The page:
More Bipolar Disorder Research
New research from the University of Texas Health Science Center has linked epigenetic aging to bipolar disorder. The link may explain why people with bipolar are more likely to develop age-related diseases like type 2 diabetes, hypertension and Alzheimer’s disease.
What Is Epigenetics?
Epigenetics looks at modifications to gene expressions in living things. These gene changes are regular and normal and can be influenced by numerous factors like your age, environment, lifestyle and disease state.
The study of epigenetics aims to fill gaps that science is yet to determine. For example, epigenetics can answer questions about how identical twins aren’t completely identical, or it may explain why something that is usually genetic doesn’t appear genetic, such a specific disease.
How Epigenetics Works
Epigenetics studies layered DNA sequences – molecule strings that make up DNA. These sequences can be viewed as the instruction manual of the human body.
In this hypothetical instruction manual, epigenetics is the text someone may have highlighted, and the different highlighted colors mean different things. For example, the important parts could be marked in yellow, and the less important parts are marked in pink.
Each epigenetic mark tells the body’s cells how to process DNA – specifically how it should be processed. For instance, DNA can be marked with tiny molecules that either tell the cell if marks are needed now and if not needed now, then proteins are instructed to shut them down until an appropriate time.
Epigenetic changes are responsive to outside stimulus stimuli, where the body responds by adapting to that stimuli. Scientists are not sure what types of exposures affect genetic marks, or what mechanisms cause changes, but they suspect environmental and lifestyle factors to be triggers.
For example, childhood abuse or trauma may trigger DNA sequence changes, which may explain poor health in people who have experienced traumatic events or abuse. Bisphenol A (BPA), an additive used in plastics and has been linked to many diseases, including cancer, is another trigger for epigenetic modification.
Epigenetics has also tried to explain links between nature and nurture, especially in people who have had rough childhoods. Part of who are physically, mentally and emotionally has a lot to do with genetic makeup, but so are genetic changes that have responded to external factors and have promoted observable characteristics, including specific behaviors (i.e., stress response from watching how a parent handled stress or fear of an alcoholic parent).
Epigenetics and Mood Disorders
Research has long established a connection between stress and person’s ability to handle it. The effect of stress early on in our lives and the DNA/environmental interaction play a role in the development of depression and other mood disorders.
Research on bipolar disorder suggests patterns of DNA methylation play a role in regulating mood. Methylation are responses to DNA segment changes where there is no change in DNA sequence.
Researchers have found patterns of methylation in people with bipolar disorder, and even though these are just fragment findings, they are suggestive of a connection between epigenetics and mood disorders.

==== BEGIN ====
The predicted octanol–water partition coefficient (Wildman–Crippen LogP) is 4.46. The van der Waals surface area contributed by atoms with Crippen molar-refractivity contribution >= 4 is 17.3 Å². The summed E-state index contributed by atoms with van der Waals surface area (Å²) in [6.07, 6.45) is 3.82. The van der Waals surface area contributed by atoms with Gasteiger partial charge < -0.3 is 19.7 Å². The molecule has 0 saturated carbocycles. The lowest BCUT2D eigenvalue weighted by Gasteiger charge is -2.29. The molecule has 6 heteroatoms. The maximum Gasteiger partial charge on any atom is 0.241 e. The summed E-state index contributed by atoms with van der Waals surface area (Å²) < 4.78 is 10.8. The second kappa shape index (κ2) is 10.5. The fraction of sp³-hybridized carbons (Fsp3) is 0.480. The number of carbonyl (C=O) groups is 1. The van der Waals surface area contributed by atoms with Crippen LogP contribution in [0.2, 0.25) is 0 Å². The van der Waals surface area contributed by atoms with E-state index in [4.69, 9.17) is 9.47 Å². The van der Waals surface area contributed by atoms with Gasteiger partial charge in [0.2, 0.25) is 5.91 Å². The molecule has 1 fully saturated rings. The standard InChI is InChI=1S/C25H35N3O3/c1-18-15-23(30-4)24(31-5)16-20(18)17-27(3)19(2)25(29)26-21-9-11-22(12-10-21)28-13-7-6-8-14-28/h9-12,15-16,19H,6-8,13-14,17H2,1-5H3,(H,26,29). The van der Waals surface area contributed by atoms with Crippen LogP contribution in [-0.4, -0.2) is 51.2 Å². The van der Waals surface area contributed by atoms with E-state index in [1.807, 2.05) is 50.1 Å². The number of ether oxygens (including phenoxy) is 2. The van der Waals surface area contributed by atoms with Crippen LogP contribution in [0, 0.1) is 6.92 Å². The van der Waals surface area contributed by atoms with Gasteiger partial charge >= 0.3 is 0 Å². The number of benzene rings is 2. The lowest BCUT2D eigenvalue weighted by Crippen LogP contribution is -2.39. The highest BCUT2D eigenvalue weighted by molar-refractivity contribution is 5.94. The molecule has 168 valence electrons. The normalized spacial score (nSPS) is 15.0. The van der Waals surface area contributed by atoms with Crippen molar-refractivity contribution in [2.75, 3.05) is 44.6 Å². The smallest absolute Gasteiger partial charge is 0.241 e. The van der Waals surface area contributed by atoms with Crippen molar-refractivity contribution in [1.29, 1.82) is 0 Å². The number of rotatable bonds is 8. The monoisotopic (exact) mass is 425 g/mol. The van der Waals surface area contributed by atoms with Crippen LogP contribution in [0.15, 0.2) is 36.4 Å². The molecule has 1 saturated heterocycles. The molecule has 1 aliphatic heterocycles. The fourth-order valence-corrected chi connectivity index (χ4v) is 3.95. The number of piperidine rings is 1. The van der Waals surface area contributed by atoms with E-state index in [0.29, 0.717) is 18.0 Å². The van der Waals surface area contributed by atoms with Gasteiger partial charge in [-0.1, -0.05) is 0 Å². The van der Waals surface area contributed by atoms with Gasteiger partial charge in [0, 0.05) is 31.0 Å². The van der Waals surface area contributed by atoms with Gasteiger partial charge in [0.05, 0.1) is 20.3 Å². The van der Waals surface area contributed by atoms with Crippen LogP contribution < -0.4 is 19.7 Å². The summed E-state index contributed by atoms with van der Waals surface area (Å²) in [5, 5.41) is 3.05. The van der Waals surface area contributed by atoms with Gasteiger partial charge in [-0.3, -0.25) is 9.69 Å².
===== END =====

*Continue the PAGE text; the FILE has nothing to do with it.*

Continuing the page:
Researchers also think factors, such as parental neglect, childhood trauma or stress trigger chemical changes to our DNA. And these changes may even get passed on to children.
For example, a pregnant mother who has been exposed to chronic stress throughout her life might have a mood-related gene. She can pass the stress effect of the gene to her child, but not necessarily the gene itself, and if the effect of the gene is passed on, the child may eventually develop a mood disorder.
Epigenetic Aging and Bipolar Disorder
Epigenetic aging measures DNA molecule markers that have been chemically modified by the body’s processes. Researchers have previously linked accelerated aging to bipolar disorder, but it was unknown what the connection was between epigenetic aging and bipolar disorder.
The University of Texas study compared blood samples from 22 patients with bipolar disorder, 16 siblings of these patients, and 20 healthy people. What they found was the people with bipolar had accelerated epigenetic aging, this compared to the healthy study participants.
Moreover, older bipolar patients had significantly faster epigenetic aging compared to the healthy subjects. They did not find this abnormality in younger individuals, and they believe this is because younger people have not been exposed to as much stress and trauma in their lives.
The Texas researchers also looked at mitochondrial DNA copy numbers and found a link between these and epigenetic acceleration.
Mitochondrial DNA are parts of cells that convert energy from food into form cells can use for biological and chemical processes. Most of this DNA can be found in the cell nucleus (a subunit of cells).
The communications between the nucleus and the mitochondria are what researchers believe link bipolar disorder to premature aging.
Faster epigenetic aging might explain why people with bipolar are at a higher risk for age-related diseases. These newer findings suggest the same genetic and environmental factors related to bipolar might also connect to epigenetic aging.
If researchers know which how and which environmental factors promote epigenetic aging, they might be able to identify and modify risk factors in some patients. Further, these findings could lead to targeted treatments for people with bipolar and anyone with a genetic risk factor.
Research has previously found bipolar patients who are treated with lithium show slower signs of aging and lithium findings suggest the drug may offset aging effects of bipolar disorder or even reverse it. Therefore, future bipolar treatment could potentially focus on treatments that slow down epigenetic aging and reduce the risk of age-related diseases.